Posts Tagged ‘Temple work’

Temple Work Goes Both Ways (or) Ministering Angels Minister To Earth Angels: Revolutionary ImproVerse Haiku

July 22, 2015

They minister to/
us, because we minister/
to them: A fair trade.

Find Temple Time: Revolutionary ImproVerse Haiku

July 8, 2015

It’s not always fun, /
But it’s always rewarding./
That’s why it’s called “work”.
OR
That’s why it’s “service”.

Small Miracles Pieced Together: Revolutionary Blogging Free Verse

April 1, 2015

If you research and think of/
how the Nordlanders kept records/
in Stave churches/
as they island hopped;/

How Asbjorn/
had the idea/
to put the Boks together/
the year before I landed;

How my friend’s dad/
knew right where/
Grandpa’s tiny nativity village was /
‘cuz he’d skied there;

How a young pastor/
debarked the ferry/
the same second I did/
after 2 years in the Holy Land;

How his elementary teacher/
bought the same house/
my great-grandmother’s sister owned/
and knew all my relatives;

How those aged Norsk cousins spoke/
such a strong, ancient Dialekt/
that I, Schwyzer-Duetsch schwetzen,/
could understand them/
(and they, Kojak and Rockford TV taught/
got American me, from the heart, baby!)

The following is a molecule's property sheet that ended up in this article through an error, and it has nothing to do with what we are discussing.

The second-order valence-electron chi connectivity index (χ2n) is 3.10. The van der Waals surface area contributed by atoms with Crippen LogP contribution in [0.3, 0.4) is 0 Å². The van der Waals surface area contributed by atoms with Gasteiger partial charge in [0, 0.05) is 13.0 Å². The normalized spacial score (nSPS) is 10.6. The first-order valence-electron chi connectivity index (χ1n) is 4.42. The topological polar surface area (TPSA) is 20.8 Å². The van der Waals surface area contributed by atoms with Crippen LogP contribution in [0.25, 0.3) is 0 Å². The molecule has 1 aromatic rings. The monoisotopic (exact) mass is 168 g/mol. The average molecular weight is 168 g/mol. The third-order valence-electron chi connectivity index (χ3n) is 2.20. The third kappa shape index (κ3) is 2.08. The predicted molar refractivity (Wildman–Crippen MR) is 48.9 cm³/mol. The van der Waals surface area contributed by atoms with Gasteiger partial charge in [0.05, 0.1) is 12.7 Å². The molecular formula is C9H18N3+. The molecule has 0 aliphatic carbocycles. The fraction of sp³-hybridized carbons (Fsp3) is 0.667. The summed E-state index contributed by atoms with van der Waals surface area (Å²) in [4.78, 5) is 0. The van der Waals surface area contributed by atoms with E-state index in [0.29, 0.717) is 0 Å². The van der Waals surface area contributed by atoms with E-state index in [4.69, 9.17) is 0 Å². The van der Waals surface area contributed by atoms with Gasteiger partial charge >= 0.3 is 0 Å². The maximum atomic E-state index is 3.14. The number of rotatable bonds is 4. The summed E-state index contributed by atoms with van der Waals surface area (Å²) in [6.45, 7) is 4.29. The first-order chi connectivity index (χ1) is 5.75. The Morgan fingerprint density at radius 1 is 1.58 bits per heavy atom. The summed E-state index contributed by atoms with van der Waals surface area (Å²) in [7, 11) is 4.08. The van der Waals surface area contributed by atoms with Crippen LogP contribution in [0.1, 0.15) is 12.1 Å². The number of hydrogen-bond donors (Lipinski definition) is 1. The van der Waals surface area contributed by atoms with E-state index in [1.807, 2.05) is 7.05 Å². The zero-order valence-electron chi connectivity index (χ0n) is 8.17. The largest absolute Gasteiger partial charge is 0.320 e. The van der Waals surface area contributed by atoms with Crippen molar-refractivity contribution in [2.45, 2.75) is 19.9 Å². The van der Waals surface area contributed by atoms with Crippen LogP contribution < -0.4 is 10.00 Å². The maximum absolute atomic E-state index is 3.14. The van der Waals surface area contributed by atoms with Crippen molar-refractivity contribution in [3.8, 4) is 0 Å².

How much we got done, laughing,/
sharing information and old photos,/
in 2 short Norwegian November days,/
knowing it was a tongue gift;

How those Lind books landed/
in the hands of someone typing/
80 words per minute/
10 miles from a Temple;

How they held me up, /
typing until 2 a.m.,/
and woke me at 4:30 a.m., /
to do their work;

How, when the machine was broken/
and the records lost,/
the data was saved, protected,/
rediscovered and decoded;

If you think about/
and comprehend how all that,/
and more, happened,/
then you’ll know how and why/
those old fiskers/
never let me rest/
until they were,/
and are,
found,/
and bound,/
together.

Stamsvik Nordfold Norway family farm overlooking the North Sea

Restful Work: Revolutionary ImproVerse Haiku

May 3, 2014

As they go up and/
serve in His holy house, they/
shall find peace and rest.
Or
they shall rest and find peace.

Going Alone To The Temple: Revolutionary ImproVerse Haiku

May 3, 2014

Oquirrh Mountain LDS Temple at dawnThey shall come and serve/
Him and His people in His/
holy mount, in peace.

Dancing With Ancestors: Revolutionary ConTEXTing Haiku

April 5, 2014

I asked how I could/
serve. God’s servant revealed: Fill/
Malachi’s promise.

I Love To See The Temple – Part 2: Revolutionary Improv Primary Song Redo

February 15, 2014

I love to see the TempleI love to see the Temple./
I’m going back some day./
I used to love to go there/
but then I lost my way./

But the Temple is a holy place/
that I will not defile./
I’ll go back there when I am clean,/
*though it may take a while!
OR
*it’s taken quite a while!
——-
If you want to hear me sing the song (in improv format) as it happened, go to this link on YouTube

My Discourse On Temple Worthiness, Temple Work, And Family History/Genealogy: Revolutionary Email Prose

December 5, 2013

A woman I was interested in dating said she wouldn’t date me because I didn’t have a current LDS Temple Recommend. I gave her my thoughts on Temple Work and Genealogy, perhaps as a way to convince her that I was a “good man”. I respect her right to set those guidelines, but I copied it here because it’s a good overview of what I believe.